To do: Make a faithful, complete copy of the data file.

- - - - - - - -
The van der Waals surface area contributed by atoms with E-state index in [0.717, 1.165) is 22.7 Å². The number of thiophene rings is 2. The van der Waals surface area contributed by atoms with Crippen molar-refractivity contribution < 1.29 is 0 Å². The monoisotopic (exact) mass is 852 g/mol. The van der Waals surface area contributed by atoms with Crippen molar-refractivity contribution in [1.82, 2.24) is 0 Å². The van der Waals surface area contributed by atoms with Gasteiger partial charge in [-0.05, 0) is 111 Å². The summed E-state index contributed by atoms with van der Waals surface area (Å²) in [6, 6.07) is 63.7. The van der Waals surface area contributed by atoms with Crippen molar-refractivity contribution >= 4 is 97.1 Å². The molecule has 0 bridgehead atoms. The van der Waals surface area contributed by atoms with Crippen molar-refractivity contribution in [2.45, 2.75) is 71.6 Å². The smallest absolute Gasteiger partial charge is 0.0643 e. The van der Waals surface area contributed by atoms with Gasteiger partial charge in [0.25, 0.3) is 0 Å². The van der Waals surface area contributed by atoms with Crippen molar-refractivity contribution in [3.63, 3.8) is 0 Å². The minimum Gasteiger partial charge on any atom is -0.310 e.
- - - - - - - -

The van der Waals surface area contributed by atoms with E-state index in [0.717, 1.165) is 22.7 Å². The number of thiophene rings is 2. The van der Waals surface area contributed by atoms with Crippen molar-refractivity contribution < 1.29 is 0 Å². The monoisotopic (exact) mass is 852 g/mol. The van der Waals surface area contributed by atoms with Crippen molar-refractivity contribution in [1.82, 2.24) is 0 Å². The van der Waals surface area contributed by atoms with Gasteiger partial charge in [-0.05, 0) is 111 Å². The summed E-state index contributed by atoms with van der Waals surface area (Å²) in [6, 6.07) is 63.7. The van der Waals surface area contributed by atoms with Crippen molar-refractivity contribution >= 4 is 97.1 Å². The molecule has 0 bridgehead atoms. The van der Waals surface area contributed by atoms with Crippen molar-refractivity contribution in [2.45, 2.75) is 71.6 Å². The smallest absolute Gasteiger partial charge is 0.0643 e. The van der Waals surface area contributed by atoms with Gasteiger partial charge in [0.25, 0.3) is 0 Å². The van der Waals surface area contributed by atoms with Crippen molar-refractivity contribution in [3.63, 3.8) is 0 Å². The minimum Gasteiger partial charge on any atom is -0.310 e.